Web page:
Datapages, Inc.Print this page

Morphology and Evolution of Salt/Mini-Basin Systems: Lower Shelf and Upper Slope, Central Offshore Louisiana

SUMNER, H. S., B. A. ROBISON, W. K. DIRKS, and J. C. HOLLIDAY, Shell Offshore Inc., New Orleans, LA

A complex array of deformed salt bodies and localized salt withdrawal depocenters termed "mini-basins" dominates the subsurface geology of the central Louisiana lower shelf and upper slope. Individual salt bodies climb basinward as horizontal sills supplied by vertical to inclined feeders. Each level of salt remobilization and emplacement is overlain by an association of structural features which occurs repetitively in space and time due to sediment loading caused by progradation of Miocene to Holocene shelf margins.

Mini-basins are generally circular to elliptical (in map view) and contain thick sequences of sediment ponded by salt withdrawal. Mini-basins on the slope typically have a simple symmetric to asymmetric internal structure and are often almost entirely bounded by large, bathymetrically high salt bodies. Salt displaced out of slope mini-basins is loaded by the advancing shelf margin, initiating formation of shelf mini-basins. Shelf mini-basins generally have well-defined fault/piercement salt boundaries and a strongly asymmetric-to-the-south internal structure. Salt displaced downdip by shelf mini-basin loading forms major shallow-seated sill-like bodies that intrude upper slope strata. Subsequent reactivation of these allochthonous salt sills often results in a secondary level of struc ural features which detach on a salt withdrawal surface ("roho").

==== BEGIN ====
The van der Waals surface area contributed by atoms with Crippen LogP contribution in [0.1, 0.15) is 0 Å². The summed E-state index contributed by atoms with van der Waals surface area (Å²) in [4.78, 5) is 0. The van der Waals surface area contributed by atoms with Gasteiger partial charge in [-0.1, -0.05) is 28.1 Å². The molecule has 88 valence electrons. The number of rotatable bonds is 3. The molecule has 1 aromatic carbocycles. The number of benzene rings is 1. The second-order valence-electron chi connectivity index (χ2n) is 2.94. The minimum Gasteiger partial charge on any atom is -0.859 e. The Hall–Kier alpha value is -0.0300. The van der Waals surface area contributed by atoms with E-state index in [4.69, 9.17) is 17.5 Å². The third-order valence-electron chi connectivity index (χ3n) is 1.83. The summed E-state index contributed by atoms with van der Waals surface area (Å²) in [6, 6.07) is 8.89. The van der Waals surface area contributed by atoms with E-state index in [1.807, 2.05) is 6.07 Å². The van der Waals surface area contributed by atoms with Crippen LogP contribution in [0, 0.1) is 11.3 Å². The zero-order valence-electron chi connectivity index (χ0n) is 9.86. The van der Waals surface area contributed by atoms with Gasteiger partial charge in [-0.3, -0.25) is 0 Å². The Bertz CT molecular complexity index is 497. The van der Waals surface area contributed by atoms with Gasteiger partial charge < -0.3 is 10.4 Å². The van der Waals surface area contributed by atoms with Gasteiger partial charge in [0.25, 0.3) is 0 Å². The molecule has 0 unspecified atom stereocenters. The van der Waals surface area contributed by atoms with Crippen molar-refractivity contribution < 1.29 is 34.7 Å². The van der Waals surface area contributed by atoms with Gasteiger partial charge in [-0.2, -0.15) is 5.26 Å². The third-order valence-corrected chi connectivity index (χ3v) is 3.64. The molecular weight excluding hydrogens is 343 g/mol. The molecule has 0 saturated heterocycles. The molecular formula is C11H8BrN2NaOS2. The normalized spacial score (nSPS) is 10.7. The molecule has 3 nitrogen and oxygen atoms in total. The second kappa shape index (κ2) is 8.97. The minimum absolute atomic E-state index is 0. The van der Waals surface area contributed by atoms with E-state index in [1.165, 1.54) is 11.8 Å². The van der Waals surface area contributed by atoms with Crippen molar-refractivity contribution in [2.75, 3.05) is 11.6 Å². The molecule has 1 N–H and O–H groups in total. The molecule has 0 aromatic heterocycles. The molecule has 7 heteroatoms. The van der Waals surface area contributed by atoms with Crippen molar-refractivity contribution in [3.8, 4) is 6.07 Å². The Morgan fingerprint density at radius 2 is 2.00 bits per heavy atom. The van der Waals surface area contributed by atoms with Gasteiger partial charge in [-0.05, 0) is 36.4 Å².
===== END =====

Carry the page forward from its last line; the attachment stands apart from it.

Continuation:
The deformation history of each salt/mini-basin system is largely driven by the interplay of regional differential loading (regional bathymetry) and density inversion. Regional differential loading is the dominant mechanism driving early salt deformation on the slope. Density inversion increases in relative importance in shallower water as overburden strata become thicker and more compacted.

Salt/mini-basin systems exert a profound influence on hydrocarbon distribution. Current production occurs mainly in traps associated with shelf mini-basins. Additional production occurs in traps found above reactivated salt sills ("rohos") on the shelf. Industry exploration is presently focused on identification of traps in the slope mini-basin setting.


AAPG Search and Discovery Article #91006 © 1991 GCAGS and GC-SEPM Meeting, Houston, Texas, October 16-18, 1991 (2009)